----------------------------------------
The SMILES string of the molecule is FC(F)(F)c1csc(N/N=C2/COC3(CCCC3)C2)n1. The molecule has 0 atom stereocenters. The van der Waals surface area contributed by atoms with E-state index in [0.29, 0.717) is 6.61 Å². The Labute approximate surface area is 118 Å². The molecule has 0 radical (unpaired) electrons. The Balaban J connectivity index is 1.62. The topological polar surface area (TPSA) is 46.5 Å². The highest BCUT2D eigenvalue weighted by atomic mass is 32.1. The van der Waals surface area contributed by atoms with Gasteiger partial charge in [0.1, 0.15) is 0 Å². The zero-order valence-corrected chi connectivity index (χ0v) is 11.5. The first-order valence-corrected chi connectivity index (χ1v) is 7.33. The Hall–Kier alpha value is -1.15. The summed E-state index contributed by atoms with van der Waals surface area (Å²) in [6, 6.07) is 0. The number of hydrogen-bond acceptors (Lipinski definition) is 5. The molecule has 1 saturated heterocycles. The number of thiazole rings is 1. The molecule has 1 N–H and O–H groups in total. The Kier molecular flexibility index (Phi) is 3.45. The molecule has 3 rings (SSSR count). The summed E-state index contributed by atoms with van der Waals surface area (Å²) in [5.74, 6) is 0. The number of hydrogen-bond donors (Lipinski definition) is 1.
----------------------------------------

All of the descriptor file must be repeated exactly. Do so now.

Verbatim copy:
The SMILES string of the molecule is FC(F)(F)c1csc(N/N=C2/COC3(CCCC3)C2)n1. The molecule has 0 atom stereocenters. The van der Waals surface area contributed by atoms with E-state index in [0.29, 0.717) is 6.61 Å². The Labute approximate surface area is 118 Å². The molecule has 0 radical (unpaired) electrons. The Balaban J connectivity index is 1.62. The topological polar surface area (TPSA) is 46.5 Å². The highest BCUT2D eigenvalue weighted by atomic mass is 32.1. The van der Waals surface area contributed by atoms with Gasteiger partial charge in [0.1, 0.15) is 0 Å². The zero-order valence-corrected chi connectivity index (χ0v) is 11.5. The first-order valence-corrected chi connectivity index (χ1v) is 7.33. The Hall–Kier alpha value is -1.15. The summed E-state index contributed by atoms with van der Waals surface area (Å²) in [6, 6.07) is 0. The number of hydrogen-bond acceptors (Lipinski definition) is 5. The molecule has 1 saturated heterocycles. The number of thiazole rings is 1. The molecule has 1 N–H and O–H groups in total. The Kier molecular flexibility index (Phi) is 3.45. The molecule has 3 rings (SSSR count). The summed E-state index contributed by atoms with van der Waals surface area (Å²) in [5.74, 6) is 0. The number of hydrogen-bond donors (Lipinski definition) is 1.